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Hopefully this month many of you will be packing your suitcases and heading off to wonderful destinations across the country and beyond, and you're going to need some good reading for your travels. If you're struggling to choose, let BooksfromScotland offer some recommendations of the best new releases in fiction, crime writing, YA, travel and picture books. You might need a bigger suitcase!

We don’t mind admitting that BooksfromScotland have been on tenterhooks all year for the publication of Lucy Ellmann’s new novel, Ducks, Newburyport. The more we heard about it, the more we were intrigued. So we’re so thrilled it’s now on the bookshelves, and even more thrilled that  Lucy Ellmann agreed to speak to Lee Randall about her thoughts on the writing life, and particularly on the conflict between the private world of creating and the public world of promotion.

 

Ducks, Newburyport By Lucy Ellmann Published by Galley Beggars Press

 

Ducks, Newburyport is full of love and grief. Its 1020 pages of stream-of-consciousness plunge in and out of the lives of a middle-aged American woman and a mountain lion. I’d just finished it when Lucy Ellmann emailed to say she’d prefer to let the book speak for itself and talk instead about the custom of sending writers to public readings and book festivals.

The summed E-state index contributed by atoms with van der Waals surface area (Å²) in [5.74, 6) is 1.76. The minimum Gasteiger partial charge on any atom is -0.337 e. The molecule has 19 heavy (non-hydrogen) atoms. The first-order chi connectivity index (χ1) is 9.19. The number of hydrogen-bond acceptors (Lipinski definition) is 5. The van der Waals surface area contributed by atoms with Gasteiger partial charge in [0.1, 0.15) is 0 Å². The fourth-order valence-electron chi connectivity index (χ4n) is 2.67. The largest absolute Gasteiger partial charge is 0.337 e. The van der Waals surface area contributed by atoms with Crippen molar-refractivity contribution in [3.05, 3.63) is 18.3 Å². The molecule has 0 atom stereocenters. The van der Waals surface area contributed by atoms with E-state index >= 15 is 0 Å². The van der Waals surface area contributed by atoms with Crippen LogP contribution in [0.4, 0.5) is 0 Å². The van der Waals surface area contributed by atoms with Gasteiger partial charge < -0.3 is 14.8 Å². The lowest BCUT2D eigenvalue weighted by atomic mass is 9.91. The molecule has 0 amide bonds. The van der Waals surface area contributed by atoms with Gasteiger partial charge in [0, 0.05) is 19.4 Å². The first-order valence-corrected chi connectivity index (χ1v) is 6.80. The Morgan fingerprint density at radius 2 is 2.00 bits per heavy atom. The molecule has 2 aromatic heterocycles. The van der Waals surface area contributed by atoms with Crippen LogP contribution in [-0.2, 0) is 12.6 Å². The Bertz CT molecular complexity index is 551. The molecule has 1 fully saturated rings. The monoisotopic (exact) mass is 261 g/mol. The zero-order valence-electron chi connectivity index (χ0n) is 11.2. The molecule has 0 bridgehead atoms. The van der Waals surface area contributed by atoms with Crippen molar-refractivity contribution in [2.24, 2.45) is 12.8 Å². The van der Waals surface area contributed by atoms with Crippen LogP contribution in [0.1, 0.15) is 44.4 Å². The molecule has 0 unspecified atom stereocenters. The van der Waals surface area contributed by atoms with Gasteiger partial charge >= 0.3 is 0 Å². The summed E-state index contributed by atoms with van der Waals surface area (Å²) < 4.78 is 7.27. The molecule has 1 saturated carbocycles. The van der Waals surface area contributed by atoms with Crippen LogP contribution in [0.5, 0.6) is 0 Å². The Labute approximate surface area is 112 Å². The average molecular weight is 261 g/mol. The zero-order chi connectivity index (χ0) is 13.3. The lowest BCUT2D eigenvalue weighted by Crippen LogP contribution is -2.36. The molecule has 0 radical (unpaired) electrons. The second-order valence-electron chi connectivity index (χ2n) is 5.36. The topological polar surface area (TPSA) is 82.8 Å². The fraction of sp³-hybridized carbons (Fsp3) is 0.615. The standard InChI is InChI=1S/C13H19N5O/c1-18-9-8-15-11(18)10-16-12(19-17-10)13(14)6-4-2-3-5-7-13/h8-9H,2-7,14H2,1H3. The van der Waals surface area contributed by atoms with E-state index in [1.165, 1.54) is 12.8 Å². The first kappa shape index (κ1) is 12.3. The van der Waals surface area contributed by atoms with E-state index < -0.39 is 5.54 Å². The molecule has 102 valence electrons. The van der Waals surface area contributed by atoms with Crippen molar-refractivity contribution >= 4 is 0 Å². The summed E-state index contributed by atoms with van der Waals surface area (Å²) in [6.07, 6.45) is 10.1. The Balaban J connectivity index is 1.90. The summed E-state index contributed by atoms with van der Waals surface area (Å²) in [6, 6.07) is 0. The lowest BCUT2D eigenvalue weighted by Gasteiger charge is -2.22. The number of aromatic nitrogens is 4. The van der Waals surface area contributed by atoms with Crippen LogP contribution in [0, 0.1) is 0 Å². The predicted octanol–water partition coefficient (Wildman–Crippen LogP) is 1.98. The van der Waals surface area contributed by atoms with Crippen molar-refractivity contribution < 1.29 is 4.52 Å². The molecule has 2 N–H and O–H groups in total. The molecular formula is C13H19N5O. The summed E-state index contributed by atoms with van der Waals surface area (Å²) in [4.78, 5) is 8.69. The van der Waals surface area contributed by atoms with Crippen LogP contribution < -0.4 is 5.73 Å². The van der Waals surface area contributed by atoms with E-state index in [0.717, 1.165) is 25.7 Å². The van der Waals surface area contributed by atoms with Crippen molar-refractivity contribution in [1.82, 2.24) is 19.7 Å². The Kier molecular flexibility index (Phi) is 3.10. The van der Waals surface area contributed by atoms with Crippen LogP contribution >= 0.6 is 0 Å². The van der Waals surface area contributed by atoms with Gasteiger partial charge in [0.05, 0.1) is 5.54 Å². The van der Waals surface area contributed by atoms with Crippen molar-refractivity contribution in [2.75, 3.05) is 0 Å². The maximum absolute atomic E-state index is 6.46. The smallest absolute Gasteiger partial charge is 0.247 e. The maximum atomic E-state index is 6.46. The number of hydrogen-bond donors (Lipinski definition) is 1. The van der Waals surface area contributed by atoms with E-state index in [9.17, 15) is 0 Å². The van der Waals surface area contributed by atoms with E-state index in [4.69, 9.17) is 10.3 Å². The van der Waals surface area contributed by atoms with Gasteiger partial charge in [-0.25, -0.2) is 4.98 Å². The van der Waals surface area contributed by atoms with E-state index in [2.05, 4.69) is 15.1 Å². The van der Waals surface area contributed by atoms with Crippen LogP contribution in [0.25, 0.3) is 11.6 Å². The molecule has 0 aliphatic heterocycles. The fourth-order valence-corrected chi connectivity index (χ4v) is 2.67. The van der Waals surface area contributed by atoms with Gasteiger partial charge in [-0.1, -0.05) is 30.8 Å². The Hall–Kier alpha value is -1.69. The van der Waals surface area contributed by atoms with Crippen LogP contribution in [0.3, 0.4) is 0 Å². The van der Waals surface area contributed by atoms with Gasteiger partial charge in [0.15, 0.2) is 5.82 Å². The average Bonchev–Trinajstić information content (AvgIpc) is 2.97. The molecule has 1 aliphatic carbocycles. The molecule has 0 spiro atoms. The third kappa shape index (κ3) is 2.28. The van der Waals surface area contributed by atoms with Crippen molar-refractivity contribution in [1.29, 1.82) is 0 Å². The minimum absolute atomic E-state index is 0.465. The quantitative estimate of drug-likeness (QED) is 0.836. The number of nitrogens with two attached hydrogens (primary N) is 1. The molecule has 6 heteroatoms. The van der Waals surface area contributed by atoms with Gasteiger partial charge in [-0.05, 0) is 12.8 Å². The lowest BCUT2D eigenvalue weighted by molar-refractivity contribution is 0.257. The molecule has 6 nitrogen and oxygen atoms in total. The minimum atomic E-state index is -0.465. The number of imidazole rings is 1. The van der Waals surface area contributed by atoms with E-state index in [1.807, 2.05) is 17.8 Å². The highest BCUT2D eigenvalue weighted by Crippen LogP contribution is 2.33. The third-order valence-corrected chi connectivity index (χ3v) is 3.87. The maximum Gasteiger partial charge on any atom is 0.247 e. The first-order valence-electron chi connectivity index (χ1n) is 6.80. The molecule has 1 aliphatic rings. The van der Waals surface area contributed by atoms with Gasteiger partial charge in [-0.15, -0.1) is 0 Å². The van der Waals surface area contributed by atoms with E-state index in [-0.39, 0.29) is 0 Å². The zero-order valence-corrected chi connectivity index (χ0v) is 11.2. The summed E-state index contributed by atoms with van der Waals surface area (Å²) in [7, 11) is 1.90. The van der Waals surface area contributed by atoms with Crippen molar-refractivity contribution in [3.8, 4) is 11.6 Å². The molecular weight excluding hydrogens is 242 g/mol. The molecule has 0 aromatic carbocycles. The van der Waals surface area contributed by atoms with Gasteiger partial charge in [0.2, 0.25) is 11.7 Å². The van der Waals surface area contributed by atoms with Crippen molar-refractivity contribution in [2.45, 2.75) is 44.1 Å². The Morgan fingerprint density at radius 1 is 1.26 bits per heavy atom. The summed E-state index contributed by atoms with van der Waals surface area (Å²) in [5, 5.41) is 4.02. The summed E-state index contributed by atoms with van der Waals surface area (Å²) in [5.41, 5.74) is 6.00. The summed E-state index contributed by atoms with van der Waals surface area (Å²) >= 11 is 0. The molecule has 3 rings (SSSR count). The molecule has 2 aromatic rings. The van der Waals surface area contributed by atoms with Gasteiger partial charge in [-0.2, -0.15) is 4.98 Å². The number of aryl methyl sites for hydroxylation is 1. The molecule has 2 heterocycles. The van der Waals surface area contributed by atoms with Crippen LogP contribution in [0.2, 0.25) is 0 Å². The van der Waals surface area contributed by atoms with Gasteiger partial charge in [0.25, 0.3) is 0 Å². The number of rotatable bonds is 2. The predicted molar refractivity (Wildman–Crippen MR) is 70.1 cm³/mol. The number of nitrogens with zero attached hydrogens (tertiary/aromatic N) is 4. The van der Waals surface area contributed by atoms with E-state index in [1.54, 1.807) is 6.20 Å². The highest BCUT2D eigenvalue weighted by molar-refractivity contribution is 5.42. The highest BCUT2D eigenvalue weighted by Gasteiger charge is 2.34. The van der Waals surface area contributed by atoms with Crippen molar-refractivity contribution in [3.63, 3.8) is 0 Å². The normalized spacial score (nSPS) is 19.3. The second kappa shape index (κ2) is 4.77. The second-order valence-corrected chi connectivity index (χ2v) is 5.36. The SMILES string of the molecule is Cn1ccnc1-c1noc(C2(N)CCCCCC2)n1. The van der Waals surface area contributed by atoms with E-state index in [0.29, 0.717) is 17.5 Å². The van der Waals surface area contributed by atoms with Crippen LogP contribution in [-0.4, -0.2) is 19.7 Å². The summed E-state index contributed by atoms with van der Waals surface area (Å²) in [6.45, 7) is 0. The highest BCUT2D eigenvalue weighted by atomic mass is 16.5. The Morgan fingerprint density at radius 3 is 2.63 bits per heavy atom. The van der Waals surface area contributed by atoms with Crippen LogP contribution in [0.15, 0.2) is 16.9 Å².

Fine—but I predicted we were destined to disagree. Book events are my natural habitat. I programme the Granite Noir festival, on behalf of Aberdeen Performing Arts, and frequently chair book events.

Lee Randall: I was struck by the strength of your feeling that festivals and other events don’t serve writers. Why not?

Lucy Ellmann: For one thing, writers need money. If you entice writers away from their desks, at least use it as an opportunity to shove money at them. It would also be good to give them a chance to talk to each other more. I don’t think most festivals provide for that enough, except maybe in the green room, by accident.

Randall: What would constitute a useful dialogue?

Ellmann: A conference for only writers, where you have time to talk to each other about books and the book business, and how it’s all gone to pot. The collapse of the ...

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Scotland’s excellent crime writing community have been knocking it out the park in 2019, so if you’re really having trouble deciding what book to take to the beach, the hills, the tent, the caravan, or the swanky hotel (if you’re pushing the boat out), then look no further than this dazzling dozen . . .

 

Breakers by Doug Johnstone (Orenda Books)

Doug Johnstone’s latest novel has been generating the kind of reviews every writer dreams of, has been longlisted for the McIllvanney Prize, and comes recommended from the likes of Mark Billingham, James Oswald and Ian Rankin – we’re not going to argue with those plaudits!

The novel follows the troubled seventeen-year-old Tyler, who lives in one of Edinburgh’s most deprived areas, is caring for his sister and his drug-addict mum, and is bull...

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